It would have been a tragedy if these trails hadn’t been groomed this winter. I skied on near-perfect conditions today while doing the loop that includes Evan-Thomas, Wedge Connector, and Bill Milne. I hope everyone will buy a Kananaskis parking pass.
Evan-Thomas was trackset last night for the first time this season and was in good condition. I did it three times, twice up and once back. There was foot traffic on the trail, but nobody had walked in the tracks as of 2 pm today.
Guess who the first person was that I met on the trail? Vic Urban. This was quite a coincidence because I posted a comment from Vic from two years ago on my previous update today. Vic was skiing with his son Kurtis and I caught them in a few photographs.
The Evan-Thomas trail is trackset for 1.8K. When the grooming ends, there’s a snowshoe trail about 200 metres long which connects to the Wedge Connector. You can ski part of it, at least up to the McDougall creek bridge, then it’s best to remove your skis for the short, steep, narrow downhill.
The Evan-Thomas bridge was demolished in spring flooding but there is a well-beaten path over the creek and no open water. The Evan-Thomas creek makes short work of bridges. Now there are two abandoned bridges in the flood plain.
If Evan-Thomas conditions were good, the Wedge Connector was pristine. Beautiful cold snow with no footprints and excellent tracks. The tracksetting crew has widened the trail considerably and it looks like you could skate for a portion of the trail, yet there is still double tracksetting.
Completing the loop on the Bill Milne trail, I had the pleasure of encountering Jeff with his two spirited dogs, Jake and Gordie. It looked like the dogs were doing most of the work as they pulled Jeff along.
I also encountered a blind skier on the Bill Milne trail, Shabu. He was being guided by his wife Shaida. A very pleasant and enthusiastic couple who would not be out here if it wasn’t for the groomed trails and excellent tracks.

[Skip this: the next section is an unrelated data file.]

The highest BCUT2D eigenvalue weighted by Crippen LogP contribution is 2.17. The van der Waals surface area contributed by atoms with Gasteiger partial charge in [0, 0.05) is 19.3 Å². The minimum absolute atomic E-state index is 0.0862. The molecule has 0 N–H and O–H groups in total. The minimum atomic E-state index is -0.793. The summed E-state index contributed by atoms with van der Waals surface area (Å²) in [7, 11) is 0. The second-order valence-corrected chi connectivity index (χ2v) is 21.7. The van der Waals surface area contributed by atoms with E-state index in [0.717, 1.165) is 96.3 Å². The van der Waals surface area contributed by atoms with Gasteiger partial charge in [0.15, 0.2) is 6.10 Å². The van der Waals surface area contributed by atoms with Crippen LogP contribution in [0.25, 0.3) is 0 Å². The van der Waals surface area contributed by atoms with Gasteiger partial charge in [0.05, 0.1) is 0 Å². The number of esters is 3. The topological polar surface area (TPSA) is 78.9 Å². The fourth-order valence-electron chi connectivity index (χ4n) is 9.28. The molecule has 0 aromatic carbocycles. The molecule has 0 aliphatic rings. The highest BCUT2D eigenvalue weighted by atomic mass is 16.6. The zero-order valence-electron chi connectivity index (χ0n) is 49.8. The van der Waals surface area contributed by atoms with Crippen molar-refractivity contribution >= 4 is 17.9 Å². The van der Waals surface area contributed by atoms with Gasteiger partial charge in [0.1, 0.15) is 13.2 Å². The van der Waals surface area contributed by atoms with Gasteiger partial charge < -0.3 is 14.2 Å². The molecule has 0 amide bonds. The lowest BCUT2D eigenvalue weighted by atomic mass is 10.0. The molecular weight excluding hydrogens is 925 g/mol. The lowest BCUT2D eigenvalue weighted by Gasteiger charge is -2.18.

The temperature hovered around zero today, and purple wax worked well.
Update on Kananaskis Parking Passes from Nordiq Alberta
Trail users have purchased more than 3,700 season passes and 500 day-use parking passes, and we’ve raised approximately $16,000 in donations (in addition to pass sales) to support the trail grooming program.
There is still some ways to go to reach the fundraising goal of $210,000, but we are optimistic that ongoing parking pass sales will generate the necessary funds by the end of the ski season. Huge thanks to everyone who has volunteered, bought a parking pass, or helped to spread the word—none of this would be possible without you!
I think there is plenty of opportunity to raise the remainder because only 2 of 15 cars in the Evan-Thomas parking lot were displaying parking passes today.
What is the distance of this loop? About 14km?
Katie, the loop is 7K. You can extend it, which I did, by skiing further, out-and-back, on Bill Milne. Better yet, when you finish the loop, do it again in the opposite direction as it’s a completely different experience.
I think people forget how much time, resources, people and relationship building it takes to effectively lobby the government. Especially true with this government who doesn’t want to listen and just marches forward.
Those who feel lobbying the government is the best method are often unwilling to take up and lead the fight. Sure, most people will sign a petition or put up a lawn sign, but are less willing to put in all the work behind the scenes that makes lobbying effective.
There is still time…you have a year until next XC season to start lobbying the government to reverse this decision. You will also have a plethora of data collected by Nordiq about use. Are you willing to lead the charge?
I fear that if a group like Nordiq didn’t step up, then there would be no track set trails this year in these areas.
I don’t think this means they made a choice for user pay for all Albertans I’m every situation, they simply stepped up to the plate when no one else was willing.
I will happily display my pass and volunteer to support groups that are willing to work and provide activity options for all Albertans.
Great points and perhaps an alternative for me is to make my own little protest sign and display it next to my parking pass. Of course it takes time and money to lobby the government. The best lobby is to simply vote them out of office. If you want to make the most efficient use of your time and money, donate to and vote for the NDP in the next election. Obviously I’m mad as heck at how this all played out…both at the current government for being so manipulative and then at the nordic community which appears to not even have considered alternatives or how their decision would impact the future of this resource. I’m not necessarily against user fees…I’m against the lack of consultation with Albertans on whether they feel groomed trails in Kananaskis should be freely accessible or user pay.